|Excuse me, is that a Fruit Roll-Up on your face?|
Ah, good ol' Amicus Productions delivered once more. This time with And Now the Screaming Starts! (sometimes with an exclamation mark, sometimes not).
Last night, the Scoobies and I at the Tates Creek Public Library Classic Horror Film Club (try putting that on a business card) watched this great little departure from Amicus's usual anthology format and traveled to 1795 England. Sort of entering Hammer Film Productions territory with the period sets and the characters wearing drapery.
Young Catherine (poor woman doesn't even get a last name), marries Charles Fengriffen, lord and master of Castle Fengriffen. Unfortunately for Catherine, she gets handed some extra Fengriffen baggage in the form of a family curse, a ghost, and a Rosemary's Baby-style pregnancy. Of course, no one believes any of her protestations, even after a visit from the family doctor. It's not until Dr. Pope (played perfectly properly and British-ly by Peter Cushing) comes visiting that the ectoplasm really hits the fan.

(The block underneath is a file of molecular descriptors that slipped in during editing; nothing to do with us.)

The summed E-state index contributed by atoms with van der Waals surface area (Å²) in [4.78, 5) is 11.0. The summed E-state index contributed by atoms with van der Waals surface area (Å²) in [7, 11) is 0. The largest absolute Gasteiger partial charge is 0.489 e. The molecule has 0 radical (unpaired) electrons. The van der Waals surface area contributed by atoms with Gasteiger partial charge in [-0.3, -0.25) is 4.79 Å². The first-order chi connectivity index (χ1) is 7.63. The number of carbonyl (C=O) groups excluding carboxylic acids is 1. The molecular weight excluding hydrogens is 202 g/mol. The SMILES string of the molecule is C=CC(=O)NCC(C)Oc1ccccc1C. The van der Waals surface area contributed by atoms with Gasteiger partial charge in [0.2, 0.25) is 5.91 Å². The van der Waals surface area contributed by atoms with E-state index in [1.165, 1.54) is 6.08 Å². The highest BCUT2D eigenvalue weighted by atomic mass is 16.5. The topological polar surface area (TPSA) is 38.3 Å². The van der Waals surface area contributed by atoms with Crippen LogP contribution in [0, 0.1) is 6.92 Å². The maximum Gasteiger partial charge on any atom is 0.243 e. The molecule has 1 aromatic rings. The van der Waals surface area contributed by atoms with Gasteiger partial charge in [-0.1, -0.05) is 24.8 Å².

Great cast gives this fun screamer a big thumbs up. Just one thumbs up, on the left hand, as it's the disembodied right hand that's crawling around in the film. Oh, did I forget to mention the crawling hand sequences?
Stephanie Beacham plays the unfortunate Catherine. She's been in everything from Dracula A.D. 1972 to Coronation Street.
Ian Ogilvy was Charles Fengriffen. Ian I best remember for his role as Simon Templar in the TV series in the late 70s, Return of the Saint.
Herbert Lom played Henry Fengriffen, Charles's evil grandfather, the one who got the whole curse thing started. Wonderfully wicked performance.
As I mentioned, Peter Cushing was excellent as Dr. Pope. Mr. Cushing has been all over the map. Always love Peter Cushing in anything.
And then there was Patrick Magee (not Patrick Macnee -- that's John Steed of The Avengers) as Dr. Whittle, giving his usual spot-on performance. We saw he, Herbert Lom, and Peter Cushing recently in another Amicus title, Asylum, also an excellent film.
Some fun effects with hands bursting through paintings and ghosts with no eyes. And the ending, well... that would be telling, now, wouldn't it.
Be seeing you.
Keep writing, friends.